A recent article in the New York Times, written by Gretchen Reynolds, looked specifically at this last gain of intellectual growth. The article references a study written by Nokia et. al. that compared different groups of rats performing aerobic exercise, high intensity interval training, and anaerobic resistance training, looking at their change in adult hippocampus neurogenesis post 6-8 weeks of exercise. The authors states that hippocampal neurons are responsible for many actions including the ability to learn. It is important to note that that authors reference a correlation between adult hippocampal neurogenesis and the protein brain-derived neurotrophic factor.
To compare exercise groups’ neurogenesis, the authors of the study, stained the rats’ hippocampus marking the change in the number of doublecortin-positive cells. The study’s results showed that the number of doublecortin-positive cells in the hippocampus had a strong correlation with the distance rats performing aerobic exercise would run on their running wheels. The results did not show a significant correlation with the number of doublecotin-positive cells generated and the speed at which the rats ran. Lastly, the results did not show a correlation between the number of doublecortin-positive cells produced and the change in strength that the rats gained from anaerobic resistance exercise.
The study by Nokia et al concluded that only sustained aerobic exercise, such as running, had a significant positive effect on adult hippocampal neurogenesis. Interval exercise was found to cause minimal neurogenesis, and anaerobic exercise was found to cause no neurogenesis.
Gretchen Reynolds, in her New York Times article, cited Dr. Nokia, stating that the studies’ results suggest that sustained aerobic exercise, such as running, is the best type of exercise for brain health of humans. Reynolds, also referenced the role of the protein “brain-derived neurotrophic factor”, as hypothesized by the study’s authors, being an inducer of neurogenesis. Reynolds writes that Dr. Nokia referenced past studies showing brain-derived neurotrophic factor is not produced during anaerobic resistance training, and therefore may cause the neutral effect on hippocampal neurogenesis. Dr. Nokia is also noted to have hypothesized that the reason high intensity interval training has a minimal effect on neurogenesis is due to the high levels of stress it causes in the body, and stress is known to decreased hippocampal neurogenesis.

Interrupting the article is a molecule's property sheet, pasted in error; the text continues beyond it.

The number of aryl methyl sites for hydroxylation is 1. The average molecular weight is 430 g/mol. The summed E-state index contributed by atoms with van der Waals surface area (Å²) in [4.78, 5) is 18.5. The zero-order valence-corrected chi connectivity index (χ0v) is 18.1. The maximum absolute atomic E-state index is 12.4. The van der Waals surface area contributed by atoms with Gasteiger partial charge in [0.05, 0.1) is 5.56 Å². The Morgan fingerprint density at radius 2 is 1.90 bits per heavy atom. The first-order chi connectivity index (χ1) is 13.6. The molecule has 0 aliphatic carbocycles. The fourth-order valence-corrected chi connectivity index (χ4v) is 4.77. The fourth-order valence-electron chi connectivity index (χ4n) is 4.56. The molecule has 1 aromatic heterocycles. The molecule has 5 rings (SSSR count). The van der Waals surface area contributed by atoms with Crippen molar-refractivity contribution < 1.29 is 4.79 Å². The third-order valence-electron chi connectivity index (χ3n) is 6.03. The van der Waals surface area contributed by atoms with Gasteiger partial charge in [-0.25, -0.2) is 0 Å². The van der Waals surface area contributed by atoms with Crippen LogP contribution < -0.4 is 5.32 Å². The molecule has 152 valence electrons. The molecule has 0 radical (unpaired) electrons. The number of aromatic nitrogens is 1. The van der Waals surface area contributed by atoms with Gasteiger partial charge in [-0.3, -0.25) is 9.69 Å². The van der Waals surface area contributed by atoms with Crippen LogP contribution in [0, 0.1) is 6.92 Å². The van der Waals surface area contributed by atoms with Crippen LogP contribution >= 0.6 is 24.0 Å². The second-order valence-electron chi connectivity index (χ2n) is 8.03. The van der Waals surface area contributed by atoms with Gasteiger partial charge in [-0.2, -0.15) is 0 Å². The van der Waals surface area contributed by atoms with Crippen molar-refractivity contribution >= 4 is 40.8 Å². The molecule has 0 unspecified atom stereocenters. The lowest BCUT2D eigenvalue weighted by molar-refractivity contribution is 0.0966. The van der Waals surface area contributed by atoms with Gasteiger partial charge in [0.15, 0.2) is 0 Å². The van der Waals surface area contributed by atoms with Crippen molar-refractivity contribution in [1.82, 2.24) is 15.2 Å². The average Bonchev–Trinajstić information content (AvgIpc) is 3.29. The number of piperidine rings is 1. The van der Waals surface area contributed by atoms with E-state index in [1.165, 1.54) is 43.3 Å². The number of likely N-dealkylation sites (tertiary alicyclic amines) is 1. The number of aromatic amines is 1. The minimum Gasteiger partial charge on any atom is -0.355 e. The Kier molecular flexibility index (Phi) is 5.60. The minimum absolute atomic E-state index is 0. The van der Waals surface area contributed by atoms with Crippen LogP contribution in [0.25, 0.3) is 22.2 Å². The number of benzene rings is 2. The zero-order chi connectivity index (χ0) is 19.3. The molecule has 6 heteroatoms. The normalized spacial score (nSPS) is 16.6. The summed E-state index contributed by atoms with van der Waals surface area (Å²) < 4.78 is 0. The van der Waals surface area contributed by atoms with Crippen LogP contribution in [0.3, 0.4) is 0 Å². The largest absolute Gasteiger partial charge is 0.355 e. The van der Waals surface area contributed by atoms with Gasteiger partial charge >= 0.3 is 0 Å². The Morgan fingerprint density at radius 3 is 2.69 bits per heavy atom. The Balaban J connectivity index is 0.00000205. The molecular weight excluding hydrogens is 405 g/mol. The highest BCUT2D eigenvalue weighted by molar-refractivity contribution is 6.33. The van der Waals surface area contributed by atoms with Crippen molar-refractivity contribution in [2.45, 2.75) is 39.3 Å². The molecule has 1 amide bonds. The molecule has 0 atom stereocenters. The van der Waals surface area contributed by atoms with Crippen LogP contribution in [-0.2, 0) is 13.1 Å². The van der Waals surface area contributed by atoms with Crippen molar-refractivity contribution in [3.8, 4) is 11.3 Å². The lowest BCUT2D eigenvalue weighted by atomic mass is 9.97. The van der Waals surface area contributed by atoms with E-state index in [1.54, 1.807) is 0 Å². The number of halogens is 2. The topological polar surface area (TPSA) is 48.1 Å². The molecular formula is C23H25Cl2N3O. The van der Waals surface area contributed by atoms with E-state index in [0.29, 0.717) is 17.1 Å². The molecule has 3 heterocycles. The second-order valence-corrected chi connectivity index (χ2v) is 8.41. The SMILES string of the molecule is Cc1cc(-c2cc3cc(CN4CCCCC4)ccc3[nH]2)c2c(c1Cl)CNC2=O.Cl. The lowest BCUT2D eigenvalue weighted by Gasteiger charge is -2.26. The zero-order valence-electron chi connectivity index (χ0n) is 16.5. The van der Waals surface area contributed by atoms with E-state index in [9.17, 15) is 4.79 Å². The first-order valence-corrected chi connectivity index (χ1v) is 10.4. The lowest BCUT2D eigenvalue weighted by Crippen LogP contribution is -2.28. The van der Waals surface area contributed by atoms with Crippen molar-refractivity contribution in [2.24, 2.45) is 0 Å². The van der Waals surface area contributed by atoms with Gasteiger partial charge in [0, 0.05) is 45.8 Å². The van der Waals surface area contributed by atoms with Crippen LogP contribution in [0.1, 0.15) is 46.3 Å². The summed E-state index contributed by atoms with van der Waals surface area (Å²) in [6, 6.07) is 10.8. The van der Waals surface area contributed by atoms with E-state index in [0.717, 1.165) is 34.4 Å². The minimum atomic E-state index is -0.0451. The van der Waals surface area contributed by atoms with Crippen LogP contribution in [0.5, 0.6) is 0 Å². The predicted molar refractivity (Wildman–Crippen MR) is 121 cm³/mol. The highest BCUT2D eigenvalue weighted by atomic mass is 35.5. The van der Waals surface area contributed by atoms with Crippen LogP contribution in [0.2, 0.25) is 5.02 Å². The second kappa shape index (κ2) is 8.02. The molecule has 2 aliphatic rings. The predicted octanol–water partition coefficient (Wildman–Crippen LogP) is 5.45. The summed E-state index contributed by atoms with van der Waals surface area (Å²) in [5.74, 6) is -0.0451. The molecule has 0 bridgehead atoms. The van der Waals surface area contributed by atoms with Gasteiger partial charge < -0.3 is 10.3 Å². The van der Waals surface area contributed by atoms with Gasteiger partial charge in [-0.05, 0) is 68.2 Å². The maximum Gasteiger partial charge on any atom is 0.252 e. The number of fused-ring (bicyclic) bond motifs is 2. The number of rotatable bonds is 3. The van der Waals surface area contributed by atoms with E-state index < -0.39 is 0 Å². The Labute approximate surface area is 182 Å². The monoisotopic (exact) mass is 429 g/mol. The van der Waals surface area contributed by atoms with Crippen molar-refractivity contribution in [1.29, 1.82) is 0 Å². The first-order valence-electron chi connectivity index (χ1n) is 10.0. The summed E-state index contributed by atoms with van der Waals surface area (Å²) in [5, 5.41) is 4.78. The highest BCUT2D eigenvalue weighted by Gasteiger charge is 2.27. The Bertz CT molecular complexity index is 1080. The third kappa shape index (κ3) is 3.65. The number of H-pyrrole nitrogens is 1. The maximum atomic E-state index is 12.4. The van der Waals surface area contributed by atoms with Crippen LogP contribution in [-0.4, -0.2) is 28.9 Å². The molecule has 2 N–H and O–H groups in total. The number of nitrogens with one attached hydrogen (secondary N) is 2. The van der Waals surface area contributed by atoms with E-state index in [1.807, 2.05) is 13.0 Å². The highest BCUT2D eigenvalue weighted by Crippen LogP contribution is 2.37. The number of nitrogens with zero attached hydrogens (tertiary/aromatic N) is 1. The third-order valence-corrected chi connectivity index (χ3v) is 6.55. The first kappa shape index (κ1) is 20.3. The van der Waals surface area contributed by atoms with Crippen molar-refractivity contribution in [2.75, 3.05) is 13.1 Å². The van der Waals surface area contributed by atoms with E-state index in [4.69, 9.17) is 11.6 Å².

Reynolds ends her article with Dr. Nokia’s disclaimer that hippocampal neurogenesis is not the only change that can be effected in the brain by exercise. Dr. Nokia suggests in Reynold’s article that interval exercise and anaerobic exercise could cause many other positive effects in the brain, so those who enjoy weight training or interval exercise should not stop.
As a runner, I tend to want to take liberty with the results of the Nokia et al study and Reynold’s article, reassuring myself that running will make it easier for me to learn new things. As I am trying to learn a new language right now, I certainly hope this is somewhat true. Either way, I will continue to run for the physical and emotional benefits, and I will definitely tease my husband and family that my running is making me smarter, so they better watch out!